Patronage and civil servants
The effect of patronage on suitably qualified employees in public service
Patronage refers to providing certain privileges and benefits in exchange for political support. Although an employee in the public service may be suitably qualified and possess the merit criteria, the patronage awards such benefits and privileges in exchange for political support. Benefits and privileges can include, preferential treatment and consideration for grants, appointment to commissions or contracts awards (Cane, 2016).
Thus, it could be said that a public servant will not be influenced and ‘listen’ to the concerns of the public he/she is expected to serve, but the input and pressure from the political body advancing the patronage. As such, qualifications and capability does not form a big part of what a public servant can do and is equipped to do, but what they are instructed to do in accordance with the interests of the political body affording the privileges to them. What this can also mean for a suitably qualified candidate, for instance, is that a less qualified candidate may be appointed for the political views they hold or the political views they are supported to hold. As a result, the public service may not benefit from competent specialists but from less competent public servants that are loyal to the current political regime, as it can be seen in Eastern Europe (Gallagher, 2012).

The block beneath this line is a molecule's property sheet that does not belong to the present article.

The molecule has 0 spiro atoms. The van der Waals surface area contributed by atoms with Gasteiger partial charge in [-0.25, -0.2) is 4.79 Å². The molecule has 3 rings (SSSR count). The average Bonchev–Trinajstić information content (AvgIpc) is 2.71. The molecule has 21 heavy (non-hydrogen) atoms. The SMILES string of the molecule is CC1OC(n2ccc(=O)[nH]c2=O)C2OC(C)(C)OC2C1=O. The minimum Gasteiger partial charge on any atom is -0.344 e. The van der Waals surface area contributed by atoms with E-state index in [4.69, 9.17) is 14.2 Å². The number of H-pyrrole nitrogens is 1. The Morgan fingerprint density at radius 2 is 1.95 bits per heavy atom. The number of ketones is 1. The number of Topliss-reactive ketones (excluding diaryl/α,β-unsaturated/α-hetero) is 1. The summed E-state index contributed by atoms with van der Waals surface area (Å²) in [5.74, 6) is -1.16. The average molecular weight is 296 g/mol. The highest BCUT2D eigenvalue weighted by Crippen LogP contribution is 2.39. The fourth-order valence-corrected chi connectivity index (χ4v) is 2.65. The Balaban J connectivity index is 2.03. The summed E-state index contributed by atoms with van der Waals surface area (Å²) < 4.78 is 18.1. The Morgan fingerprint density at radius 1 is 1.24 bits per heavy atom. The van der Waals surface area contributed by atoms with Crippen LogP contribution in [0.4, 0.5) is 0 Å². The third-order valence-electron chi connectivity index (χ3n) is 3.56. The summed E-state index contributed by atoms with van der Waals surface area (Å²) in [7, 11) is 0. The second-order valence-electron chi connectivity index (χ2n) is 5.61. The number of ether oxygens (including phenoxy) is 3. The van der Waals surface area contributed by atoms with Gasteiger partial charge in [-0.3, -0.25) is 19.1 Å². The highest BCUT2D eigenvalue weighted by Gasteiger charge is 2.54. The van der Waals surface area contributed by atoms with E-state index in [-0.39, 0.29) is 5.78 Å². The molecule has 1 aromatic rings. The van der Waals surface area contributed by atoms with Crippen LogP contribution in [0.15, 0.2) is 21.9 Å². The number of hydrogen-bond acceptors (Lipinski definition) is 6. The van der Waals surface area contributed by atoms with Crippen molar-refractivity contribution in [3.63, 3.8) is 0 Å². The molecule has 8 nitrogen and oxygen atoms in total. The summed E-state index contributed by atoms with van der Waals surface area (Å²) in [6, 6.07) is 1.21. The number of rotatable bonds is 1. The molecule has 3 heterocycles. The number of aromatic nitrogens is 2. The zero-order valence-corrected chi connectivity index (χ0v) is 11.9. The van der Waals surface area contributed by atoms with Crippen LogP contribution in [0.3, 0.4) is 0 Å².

P Cane. (2016) Controlling Administrative Power: An Historical Comparison. Cambridge: Cambridge University Press.
T Gallagher (2012). “The EU Can’t Ignore Its Romania Problem”. The Wall Street Journal. http://www.wsj.com/articles/SB10000872396390443792604577572910124653818